Agile organizations are responsive. They "have the ability to respond quickly and effectively to the unexpected and unplanned, as well as to emerging opportunities." (p. 31) They are "able to recognize and capitalize on emerging opportunities and draw on these resources, including their intuition, while staying in the present moment." (p. 32) 

The smart people you've recruited to your board have the general responsiveness potential. They exercise that skill in other areas of their professional or personal lives. Some are downright expert responders. If they don't act as if that were the case in the boardroom, it's probably because they (1) aren't asked to explore strategic and generative questions about what they/you should be anticipating and (2) don't get to practice using those skills in a governance context. 

Remember insights shared in last week's post about how Pamela says we build capacity? This is it: we need practice, using real-life scenarios with varying levels of complexity. We can't expect our boards to dive into the big questions that come with crisis - or great opportunities - if we don't encourage and support them anticipating and responding to smaller impact inquiries.



Pamela tells us that "resilient organizations regroup, reorganize, and renew in response to a significant disruption" (p. 36) Resilience is "our ability to adapt to circumstances that are not only unplanned but deeply undesirable" (p. 36).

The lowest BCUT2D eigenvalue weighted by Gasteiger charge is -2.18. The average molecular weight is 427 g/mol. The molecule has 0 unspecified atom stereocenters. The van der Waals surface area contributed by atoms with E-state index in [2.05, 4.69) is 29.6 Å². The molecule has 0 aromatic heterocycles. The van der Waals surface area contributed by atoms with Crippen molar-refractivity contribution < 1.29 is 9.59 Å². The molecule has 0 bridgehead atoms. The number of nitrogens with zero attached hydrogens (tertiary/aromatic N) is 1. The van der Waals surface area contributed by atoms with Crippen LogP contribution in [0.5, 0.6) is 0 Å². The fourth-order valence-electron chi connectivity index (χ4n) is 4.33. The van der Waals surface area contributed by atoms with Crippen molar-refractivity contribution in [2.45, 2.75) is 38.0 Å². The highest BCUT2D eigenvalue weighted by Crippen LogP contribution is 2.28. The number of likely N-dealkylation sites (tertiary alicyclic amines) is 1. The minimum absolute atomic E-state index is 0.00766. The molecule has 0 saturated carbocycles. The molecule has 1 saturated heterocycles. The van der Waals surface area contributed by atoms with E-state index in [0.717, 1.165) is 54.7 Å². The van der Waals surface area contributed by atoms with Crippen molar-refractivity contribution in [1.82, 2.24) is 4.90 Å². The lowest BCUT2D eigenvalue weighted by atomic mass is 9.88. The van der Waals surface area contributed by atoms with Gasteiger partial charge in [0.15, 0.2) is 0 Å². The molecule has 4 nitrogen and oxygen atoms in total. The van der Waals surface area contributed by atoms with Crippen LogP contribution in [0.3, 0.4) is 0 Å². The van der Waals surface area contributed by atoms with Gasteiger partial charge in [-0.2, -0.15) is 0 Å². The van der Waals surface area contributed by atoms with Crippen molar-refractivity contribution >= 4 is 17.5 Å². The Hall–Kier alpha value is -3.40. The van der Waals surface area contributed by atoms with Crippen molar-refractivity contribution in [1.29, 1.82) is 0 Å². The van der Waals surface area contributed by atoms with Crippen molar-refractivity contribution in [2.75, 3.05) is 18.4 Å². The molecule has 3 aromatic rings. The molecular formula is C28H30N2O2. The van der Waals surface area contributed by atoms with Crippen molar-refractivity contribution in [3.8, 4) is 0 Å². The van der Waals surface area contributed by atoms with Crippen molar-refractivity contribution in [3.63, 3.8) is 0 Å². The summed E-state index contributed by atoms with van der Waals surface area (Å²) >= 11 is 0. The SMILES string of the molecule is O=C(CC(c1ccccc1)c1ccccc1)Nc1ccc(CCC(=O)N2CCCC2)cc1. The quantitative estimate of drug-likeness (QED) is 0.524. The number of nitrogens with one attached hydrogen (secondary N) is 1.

Stuff happens. It happens all the time in nonprofit organizations. Legislation throws our mission area needs upside down. Longtime funding sources dry up. Grants fall through. Demand for services doubles. A public relations scandal turns friends into skeptics or, worse, opponents. How quickly we can turn the tied and come back from setbacks big and small can sometimes literally mean the difference between organizational life and death. 

Agile nonprofits - and, specifically, agile nonprofit boards - don't sit around waiting for "stuff" to happen.  Even without a metaphorical crystal ball offering a heads-up long before challenges arise, our boards can take time to discuss with senior staff and each other the types of scenarios that have the potential to arise within our mission areas, within the context of the larger community, and as a result of the types of services we provide. They may not be inevitable; but certain risks, and opportunities, accompany the work that we do and the mission areas where we work. Have ongoing conversations about what some of those potential situations might be, how we might respond, and what kinds of resources we need to do so. It's another case of practice not necessarily making perfect, but making for more agile and timely responses.